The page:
The Miami Dolphins joined the long list of teams whose players released a statement through the NFLPA regarding the offseason program, but theirs was perhaps the most nebulous message of all.

Whereas some statements indicated every player would skip the voluntary offseason workouts, the Dolphins players' statement didn't specifically make mention of players on the team skipping in-person workouts.

"Our team came together to discuss the current situation regarding COVID-19 and the lack of clear and timely protocols put into place by the NFL," the NFLPA statement on behalf of Dolphins players read. "The most significant fact from that discussion was the health and safety benefits of a fully virtual offseason. Last year, league-wide injury data showed players experienced a 23% reduction in missed time.

"For these reasons, the Miami Dolphins stand in solidarity with players across the league who are making informed decisions to exercise their right to not attend voluntary in-person workouts this offseason. We will hold each other accountable in making sure every player is getting their work in. Fins Up!"

The Dolphins players' statement was the 14th around the NFL this week, and it was followed by one from Los Angeles Rams players.

Other NFLPA statements involved players from the Denver Broncos, Seattle Seahawks, Tampa Bay Buccaneers, Detroit Lions, New England Patriots, New York Jets, New York Giants, Los Angeles Chargers, Atlanta Falcons, Pittsburgh Steelers, Las Vegas Raiders, Cleveland Browns and Chicago Bears.

The announcement from Dolphins players really will have no effect on the first phase of the offseason program, from April 19 through May 14, which featured virtual meetings all along.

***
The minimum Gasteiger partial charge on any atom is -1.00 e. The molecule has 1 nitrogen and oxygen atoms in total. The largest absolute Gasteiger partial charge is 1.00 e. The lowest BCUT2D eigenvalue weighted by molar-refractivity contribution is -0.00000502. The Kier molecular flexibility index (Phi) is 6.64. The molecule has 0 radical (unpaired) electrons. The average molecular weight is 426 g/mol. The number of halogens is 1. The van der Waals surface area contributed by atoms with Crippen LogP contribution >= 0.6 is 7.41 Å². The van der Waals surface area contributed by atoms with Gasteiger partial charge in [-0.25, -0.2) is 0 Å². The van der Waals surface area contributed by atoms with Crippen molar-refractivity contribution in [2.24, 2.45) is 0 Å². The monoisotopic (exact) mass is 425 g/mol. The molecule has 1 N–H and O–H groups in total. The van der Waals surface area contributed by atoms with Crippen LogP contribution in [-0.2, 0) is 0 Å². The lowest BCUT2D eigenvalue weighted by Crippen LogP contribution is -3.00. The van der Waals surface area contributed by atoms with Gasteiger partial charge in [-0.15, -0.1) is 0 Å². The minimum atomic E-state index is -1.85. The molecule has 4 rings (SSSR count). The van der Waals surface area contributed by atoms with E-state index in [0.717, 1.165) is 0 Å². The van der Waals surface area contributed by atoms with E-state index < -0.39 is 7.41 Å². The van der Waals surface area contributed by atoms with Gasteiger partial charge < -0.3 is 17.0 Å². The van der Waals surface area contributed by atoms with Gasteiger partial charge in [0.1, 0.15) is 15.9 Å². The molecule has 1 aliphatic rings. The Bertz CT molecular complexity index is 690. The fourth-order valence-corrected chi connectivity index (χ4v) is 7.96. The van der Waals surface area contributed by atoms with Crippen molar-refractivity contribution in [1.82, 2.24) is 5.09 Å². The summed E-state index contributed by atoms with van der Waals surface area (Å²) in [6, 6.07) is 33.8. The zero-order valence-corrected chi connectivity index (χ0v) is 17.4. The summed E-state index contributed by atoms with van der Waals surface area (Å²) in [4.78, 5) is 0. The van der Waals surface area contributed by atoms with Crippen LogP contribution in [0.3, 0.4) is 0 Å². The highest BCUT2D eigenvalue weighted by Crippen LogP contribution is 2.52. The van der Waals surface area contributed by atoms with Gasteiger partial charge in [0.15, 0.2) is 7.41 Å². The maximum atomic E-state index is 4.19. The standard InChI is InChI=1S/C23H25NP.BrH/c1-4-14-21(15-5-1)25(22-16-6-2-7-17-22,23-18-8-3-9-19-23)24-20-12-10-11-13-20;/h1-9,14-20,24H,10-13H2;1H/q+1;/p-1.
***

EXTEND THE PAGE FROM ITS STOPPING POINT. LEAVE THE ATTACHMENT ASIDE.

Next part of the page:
The impact might come in the second phase, which is scheduled to involve on-field drills with coaches, though no contact and done at a teaching pace.

The third phase, from May 24 to June 18, is scheduled to feature 10 OTAs, at full speed but with no contact. It's during that team that each team can have a three-day mandatory minicamp.

The offseason plan includes both a post-draft rookie minicamp and a rookie football development program. The rookie minicamp can be scheduled either one or two weekends after the draft, meaning either May 7-9 or May 14-16.

The NFLPA, which had been pushing for a second consecutive all-virtual offseason program, did not agree to this setup but the league had the right to implement those rules, according to NFL Network reporter Tom Pelissero.

As we indicated earlier, certain Dolphins have extra financial incentive to attend the offseason program, namely in the form of workout bonuses.

The Dolphins roster includes 13 players with 2021 workout bonuses ranging from $25,000 to $200,000 for kicker Jason Sanders, according to spotrac.com.

Sanders, who signed a five-year contract extension in the offseason, but it starts in 2022. For this year, his base salary is $900,000, so $200,000 is most definitely not an insignificant amount.

The next largest workout bonus, according to spotrac.com, goes to DeVante Parker at $100,000; followed by Albert Wilson and Jesse Davis at $75,000; Allen Hurns and Jakeem Grant at $50,000; and Xavien Howard, Emmanuel Ogbah, Eric Rowe, Ereck Flowers, Zach Sieler, Clayton Fejedelem and Adam Shaheen at $25,000.

This article first appeared on FanNation All Dolphins and was syndicated with permission.

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